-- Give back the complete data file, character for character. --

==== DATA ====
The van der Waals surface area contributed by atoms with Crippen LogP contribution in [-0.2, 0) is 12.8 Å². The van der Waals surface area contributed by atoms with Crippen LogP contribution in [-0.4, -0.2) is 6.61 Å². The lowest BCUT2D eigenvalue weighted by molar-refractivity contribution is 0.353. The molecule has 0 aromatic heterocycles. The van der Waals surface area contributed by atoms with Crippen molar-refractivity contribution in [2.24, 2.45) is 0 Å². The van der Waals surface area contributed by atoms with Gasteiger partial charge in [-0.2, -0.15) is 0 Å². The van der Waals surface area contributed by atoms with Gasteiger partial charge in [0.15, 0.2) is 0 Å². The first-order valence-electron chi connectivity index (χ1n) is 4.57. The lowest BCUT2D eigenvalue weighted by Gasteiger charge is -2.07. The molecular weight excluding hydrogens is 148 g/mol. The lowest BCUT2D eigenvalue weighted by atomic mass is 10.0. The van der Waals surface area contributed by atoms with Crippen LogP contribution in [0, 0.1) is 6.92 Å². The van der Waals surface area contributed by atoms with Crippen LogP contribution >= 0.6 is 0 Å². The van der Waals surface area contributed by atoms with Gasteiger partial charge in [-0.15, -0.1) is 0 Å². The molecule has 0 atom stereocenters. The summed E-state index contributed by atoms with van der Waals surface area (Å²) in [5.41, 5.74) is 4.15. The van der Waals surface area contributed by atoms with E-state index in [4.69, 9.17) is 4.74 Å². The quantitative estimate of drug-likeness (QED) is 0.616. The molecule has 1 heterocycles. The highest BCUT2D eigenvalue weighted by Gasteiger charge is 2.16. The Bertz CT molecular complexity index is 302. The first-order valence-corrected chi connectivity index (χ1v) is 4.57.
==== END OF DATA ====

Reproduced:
The van der Waals surface area contributed by atoms with Crippen LogP contribution in [-0.2, 0) is 12.8 Å². The van der Waals surface area contributed by atoms with Crippen LogP contribution in [-0.4, -0.2) is 6.61 Å². The lowest BCUT2D eigenvalue weighted by molar-refractivity contribution is 0.353. The molecule has 0 aromatic heterocycles. The van der Waals surface area contributed by atoms with Crippen molar-refractivity contribution in [2.24, 2.45) is 0 Å². The van der Waals surface area contributed by atoms with Gasteiger partial charge in [-0.2, -0.15) is 0 Å². The van der Waals surface area contributed by atoms with Gasteiger partial charge in [0.15, 0.2) is 0 Å². The first-order valence-electron chi connectivity index (χ1n) is 4.57. The lowest BCUT2D eigenvalue weighted by Gasteiger charge is -2.07. The molecular weight excluding hydrogens is 148 g/mol. The lowest BCUT2D eigenvalue weighted by atomic mass is 10.0. The van der Waals surface area contributed by atoms with Crippen LogP contribution in [0, 0.1) is 6.92 Å². The van der Waals surface area contributed by atoms with Crippen LogP contribution >= 0.6 is 0 Å². The van der Waals surface area contributed by atoms with Gasteiger partial charge in [-0.15, -0.1) is 0 Å². The molecule has 0 atom stereocenters. The summed E-state index contributed by atoms with van der Waals surface area (Å²) in [5.41, 5.74) is 4.15. The van der Waals surface area contributed by atoms with E-state index in [4.69, 9.17) is 4.74 Å². The quantitative estimate of drug-likeness (QED) is 0.616. The molecule has 1 heterocycles. The highest BCUT2D eigenvalue weighted by Gasteiger charge is 2.16. The Bertz CT molecular complexity index is 302. The first-order valence-corrected chi connectivity index (χ1v) is 4.57.